Houston Hospital Workers File Suit Over Employer's Vaccine Mandate

AP Photo/Hans Pennink

Employees at Houston Methodist Hospital are required to receive the coronavirus vaccine before June 7 – or lose their jobs. More than 100 of the network’s 26,000 employees are giving that mandate a hard pass, saying the hospital cannot require it by law because it essentially “requires the employee to subject themselves to medical experimentation as a prerequisite to feeding their families.”


Attorney Jared Woodfill told ABC News:

“To promote its business and increase profits at the expense of other health care providers and their employees’ health, Defendants advertise to the public that they ‘require all employees and employed physicians to get a COVID-19 vaccine.’ More clearly, Defendants’ employees are being forced to serve as human ‘guinea pigs’ to increase Defendants’ profits,” Woodfill said.

“It is a severe and blatant violation of the Nuremberg Code and the public policy of the state of Texas,” he added on the vaccine requirement.

The Nuremberg code is a set of medical ethics standards created after World War II that is designed to prevent medical experimentation on human subjects without consent.

Despite thousands of adverse reactions being reported and the usage of one vaccine being halted for a time due to potentially life-threatening blood clots, The Washington Post found experts who’d go on record calling the employees’ concerns “absurd”:

Experts said the notion that the vaccines were “experimental” or based on an untested technology was incorrect.

“This claim is absurd indeed,” Akiko Iwasaki, an immunologist at Yale University, told The Washington Post.

“There were tens of thousands of people who were in the Phase 3 clinical trials for the mRNA vaccines, and no safety concerns were found,” Iwasaki told The Post in an email.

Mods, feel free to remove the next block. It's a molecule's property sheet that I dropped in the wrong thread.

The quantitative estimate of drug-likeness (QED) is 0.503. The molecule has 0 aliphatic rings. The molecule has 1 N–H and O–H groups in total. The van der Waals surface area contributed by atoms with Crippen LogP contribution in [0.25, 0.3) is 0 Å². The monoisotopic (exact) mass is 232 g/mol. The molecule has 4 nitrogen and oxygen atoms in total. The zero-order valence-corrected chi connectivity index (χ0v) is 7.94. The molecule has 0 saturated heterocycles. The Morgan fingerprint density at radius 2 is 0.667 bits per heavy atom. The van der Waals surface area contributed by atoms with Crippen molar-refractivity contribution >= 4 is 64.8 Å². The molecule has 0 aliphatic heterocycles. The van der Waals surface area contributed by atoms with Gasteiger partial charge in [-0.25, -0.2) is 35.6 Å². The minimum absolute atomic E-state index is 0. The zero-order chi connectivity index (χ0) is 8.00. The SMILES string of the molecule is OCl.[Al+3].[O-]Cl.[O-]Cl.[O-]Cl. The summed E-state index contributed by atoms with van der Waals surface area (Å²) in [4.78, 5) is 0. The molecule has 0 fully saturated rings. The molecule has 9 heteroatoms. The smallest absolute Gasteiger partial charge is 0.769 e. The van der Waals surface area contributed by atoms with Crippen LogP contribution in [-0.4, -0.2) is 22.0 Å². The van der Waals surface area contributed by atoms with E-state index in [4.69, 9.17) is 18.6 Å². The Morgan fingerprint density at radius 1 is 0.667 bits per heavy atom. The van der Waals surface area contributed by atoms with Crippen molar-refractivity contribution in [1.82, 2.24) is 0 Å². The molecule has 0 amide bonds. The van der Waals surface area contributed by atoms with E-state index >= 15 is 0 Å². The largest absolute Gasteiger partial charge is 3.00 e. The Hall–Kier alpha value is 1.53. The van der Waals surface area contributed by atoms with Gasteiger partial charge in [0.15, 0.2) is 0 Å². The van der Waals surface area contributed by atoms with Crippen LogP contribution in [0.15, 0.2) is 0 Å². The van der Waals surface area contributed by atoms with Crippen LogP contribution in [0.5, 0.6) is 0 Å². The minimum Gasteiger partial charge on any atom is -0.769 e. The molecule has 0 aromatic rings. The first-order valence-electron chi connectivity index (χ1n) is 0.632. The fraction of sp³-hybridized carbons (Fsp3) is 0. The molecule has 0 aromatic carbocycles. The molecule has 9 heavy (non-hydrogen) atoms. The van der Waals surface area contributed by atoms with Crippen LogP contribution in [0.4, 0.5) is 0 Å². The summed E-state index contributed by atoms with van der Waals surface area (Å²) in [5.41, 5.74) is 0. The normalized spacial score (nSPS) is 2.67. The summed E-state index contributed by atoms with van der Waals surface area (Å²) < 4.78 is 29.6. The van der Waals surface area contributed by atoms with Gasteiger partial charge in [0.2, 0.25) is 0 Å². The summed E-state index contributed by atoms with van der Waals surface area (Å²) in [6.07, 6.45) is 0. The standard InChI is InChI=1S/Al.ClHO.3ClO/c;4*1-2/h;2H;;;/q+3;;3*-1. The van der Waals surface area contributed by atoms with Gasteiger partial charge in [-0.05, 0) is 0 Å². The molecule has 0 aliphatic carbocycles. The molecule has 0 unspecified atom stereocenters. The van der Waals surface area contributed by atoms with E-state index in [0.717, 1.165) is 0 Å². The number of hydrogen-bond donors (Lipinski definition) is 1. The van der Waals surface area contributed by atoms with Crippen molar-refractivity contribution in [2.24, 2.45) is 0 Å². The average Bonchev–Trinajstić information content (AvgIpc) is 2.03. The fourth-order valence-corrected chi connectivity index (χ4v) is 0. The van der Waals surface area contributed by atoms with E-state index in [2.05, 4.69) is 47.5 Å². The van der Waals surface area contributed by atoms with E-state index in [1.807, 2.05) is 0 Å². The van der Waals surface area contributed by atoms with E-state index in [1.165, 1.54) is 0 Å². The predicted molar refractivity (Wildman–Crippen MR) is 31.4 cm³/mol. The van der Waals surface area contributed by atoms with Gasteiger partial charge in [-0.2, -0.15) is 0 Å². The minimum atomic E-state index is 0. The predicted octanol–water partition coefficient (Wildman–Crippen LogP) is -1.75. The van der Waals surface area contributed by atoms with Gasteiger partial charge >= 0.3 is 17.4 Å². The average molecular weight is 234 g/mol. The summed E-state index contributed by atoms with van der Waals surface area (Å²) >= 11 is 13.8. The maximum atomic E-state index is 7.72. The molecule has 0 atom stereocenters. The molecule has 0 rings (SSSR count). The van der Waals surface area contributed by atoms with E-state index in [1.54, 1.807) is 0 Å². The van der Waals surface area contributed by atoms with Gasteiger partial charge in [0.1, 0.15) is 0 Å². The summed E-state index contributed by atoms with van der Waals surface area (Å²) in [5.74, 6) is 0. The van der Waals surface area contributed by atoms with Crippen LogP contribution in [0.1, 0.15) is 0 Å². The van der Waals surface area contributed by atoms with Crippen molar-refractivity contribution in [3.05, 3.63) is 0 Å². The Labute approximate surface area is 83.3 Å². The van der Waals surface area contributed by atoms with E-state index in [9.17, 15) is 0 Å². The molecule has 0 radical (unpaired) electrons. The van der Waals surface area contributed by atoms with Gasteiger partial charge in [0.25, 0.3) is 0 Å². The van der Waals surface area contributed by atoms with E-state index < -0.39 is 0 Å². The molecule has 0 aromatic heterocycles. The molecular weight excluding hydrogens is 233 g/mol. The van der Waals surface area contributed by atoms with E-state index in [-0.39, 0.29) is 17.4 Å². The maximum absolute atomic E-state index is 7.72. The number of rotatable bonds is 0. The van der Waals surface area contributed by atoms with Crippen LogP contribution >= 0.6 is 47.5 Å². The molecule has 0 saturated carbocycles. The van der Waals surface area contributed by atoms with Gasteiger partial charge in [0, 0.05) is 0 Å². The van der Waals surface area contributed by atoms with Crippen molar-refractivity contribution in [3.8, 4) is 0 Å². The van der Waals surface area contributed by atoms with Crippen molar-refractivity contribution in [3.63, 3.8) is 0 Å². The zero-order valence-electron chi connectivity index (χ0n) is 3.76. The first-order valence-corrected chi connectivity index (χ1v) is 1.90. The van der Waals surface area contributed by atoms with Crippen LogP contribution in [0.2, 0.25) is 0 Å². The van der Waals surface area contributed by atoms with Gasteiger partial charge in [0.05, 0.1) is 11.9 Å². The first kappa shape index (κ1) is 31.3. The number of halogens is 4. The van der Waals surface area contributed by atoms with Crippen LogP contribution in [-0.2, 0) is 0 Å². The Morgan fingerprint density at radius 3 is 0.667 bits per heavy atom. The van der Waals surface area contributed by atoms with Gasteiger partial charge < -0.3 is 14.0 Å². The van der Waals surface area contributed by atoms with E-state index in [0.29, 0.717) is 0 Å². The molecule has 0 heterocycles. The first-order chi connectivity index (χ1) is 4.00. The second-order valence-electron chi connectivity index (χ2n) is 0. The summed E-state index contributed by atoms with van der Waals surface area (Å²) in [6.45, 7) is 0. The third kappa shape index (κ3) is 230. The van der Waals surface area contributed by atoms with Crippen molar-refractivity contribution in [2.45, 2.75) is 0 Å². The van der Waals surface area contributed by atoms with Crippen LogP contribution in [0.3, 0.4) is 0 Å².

Houston Methodist’s CEO issued a written statement to ABC News saying:

“It is unfortunate that the few remaining employees who refuse to get vaccinated and put our patients first are responding in this way. It is legal for health care institutions to mandate vaccines, as we have done with the flu vaccine since 2009. The COVID-19 vaccines have proven through rigorous trials to be very safe and very effective and are not experimental.”

The hospital says that they provide religious and medical exemptions for employees who don’t want to receive the vaccine for those reasons. On Friday the EEOC issued a guidance saying that it is legal for employers to require employees to be vaccinated to physically return to work given they provide accommodations for those who cannot or will not due to religious beliefs or medical conditions.

In the documents I’ve read, I can’t find what the policy would be for those who’ve had a documented COVID-19 infection and recovered. It would seem, especially based on studies recently published, that those natural antibodies are just as effective – if not more so – as vaccine-created antibodies.

Again, the vaccine may be very safe and very effective for most people, but the contention that it’s been through rigorous trials is laughable.



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